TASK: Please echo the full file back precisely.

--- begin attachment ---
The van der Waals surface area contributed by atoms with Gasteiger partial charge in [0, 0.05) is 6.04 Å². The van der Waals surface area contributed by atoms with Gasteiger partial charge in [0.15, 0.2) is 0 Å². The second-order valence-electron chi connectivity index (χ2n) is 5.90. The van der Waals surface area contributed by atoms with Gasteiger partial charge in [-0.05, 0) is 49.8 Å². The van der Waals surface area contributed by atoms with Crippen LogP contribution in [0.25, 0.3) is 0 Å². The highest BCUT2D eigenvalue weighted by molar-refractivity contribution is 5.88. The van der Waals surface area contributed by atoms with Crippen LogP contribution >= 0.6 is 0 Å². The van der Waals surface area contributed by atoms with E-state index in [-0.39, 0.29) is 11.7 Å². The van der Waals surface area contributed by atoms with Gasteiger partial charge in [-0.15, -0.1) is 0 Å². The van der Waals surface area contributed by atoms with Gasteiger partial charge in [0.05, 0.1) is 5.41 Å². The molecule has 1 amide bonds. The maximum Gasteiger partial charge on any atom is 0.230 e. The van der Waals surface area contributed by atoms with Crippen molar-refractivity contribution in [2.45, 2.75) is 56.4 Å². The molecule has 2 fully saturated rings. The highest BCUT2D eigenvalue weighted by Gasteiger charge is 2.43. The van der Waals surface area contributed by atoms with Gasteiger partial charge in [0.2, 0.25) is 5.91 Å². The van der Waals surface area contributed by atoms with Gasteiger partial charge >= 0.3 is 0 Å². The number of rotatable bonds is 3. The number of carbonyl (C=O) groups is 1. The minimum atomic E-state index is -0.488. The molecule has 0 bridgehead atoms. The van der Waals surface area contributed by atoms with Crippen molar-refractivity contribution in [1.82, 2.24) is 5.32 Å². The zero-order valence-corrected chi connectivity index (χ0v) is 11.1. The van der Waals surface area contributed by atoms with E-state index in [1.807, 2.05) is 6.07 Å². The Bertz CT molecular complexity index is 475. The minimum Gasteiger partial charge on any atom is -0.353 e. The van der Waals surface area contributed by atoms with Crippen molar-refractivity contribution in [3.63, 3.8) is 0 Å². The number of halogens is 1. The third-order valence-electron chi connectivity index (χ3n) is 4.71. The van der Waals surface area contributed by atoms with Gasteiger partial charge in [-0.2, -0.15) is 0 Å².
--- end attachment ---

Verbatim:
The van der Waals surface area contributed by atoms with Gasteiger partial charge in [0, 0.05) is 6.04 Å². The van der Waals surface area contributed by atoms with Gasteiger partial charge in [0.15, 0.2) is 0 Å². The second-order valence-electron chi connectivity index (χ2n) is 5.90. The van der Waals surface area contributed by atoms with Gasteiger partial charge in [-0.05, 0) is 49.8 Å². The van der Waals surface area contributed by atoms with Crippen LogP contribution in [0.25, 0.3) is 0 Å². The highest BCUT2D eigenvalue weighted by molar-refractivity contribution is 5.88. The van der Waals surface area contributed by atoms with Crippen LogP contribution >= 0.6 is 0 Å². The van der Waals surface area contributed by atoms with E-state index in [-0.39, 0.29) is 11.7 Å². The van der Waals surface area contributed by atoms with Gasteiger partial charge in [-0.15, -0.1) is 0 Å². The van der Waals surface area contributed by atoms with Gasteiger partial charge in [0.05, 0.1) is 5.41 Å². The molecule has 1 amide bonds. The maximum Gasteiger partial charge on any atom is 0.230 e. The van der Waals surface area contributed by atoms with Crippen molar-refractivity contribution in [2.45, 2.75) is 56.4 Å². The molecule has 2 fully saturated rings. The highest BCUT2D eigenvalue weighted by Gasteiger charge is 2.43. The van der Waals surface area contributed by atoms with Gasteiger partial charge in [0.2, 0.25) is 5.91 Å². The van der Waals surface area contributed by atoms with Gasteiger partial charge >= 0.3 is 0 Å². The number of rotatable bonds is 3. The number of carbonyl (C=O) groups is 1. The minimum atomic E-state index is -0.488. The molecule has 0 bridgehead atoms. The van der Waals surface area contributed by atoms with Crippen molar-refractivity contribution in [1.82, 2.24) is 5.32 Å². The zero-order valence-corrected chi connectivity index (χ0v) is 11.1. The van der Waals surface area contributed by atoms with E-state index in [1.807, 2.05) is 6.07 Å². The Bertz CT molecular complexity index is 475. The minimum Gasteiger partial charge on any atom is -0.353 e. The van der Waals surface area contributed by atoms with Crippen molar-refractivity contribution in [3.63, 3.8) is 0 Å². The number of halogens is 1. The third-order valence-electron chi connectivity index (χ3n) is 4.71. The van der Waals surface area contributed by atoms with Gasteiger partial charge in [-0.2, -0.15) is 0 Å².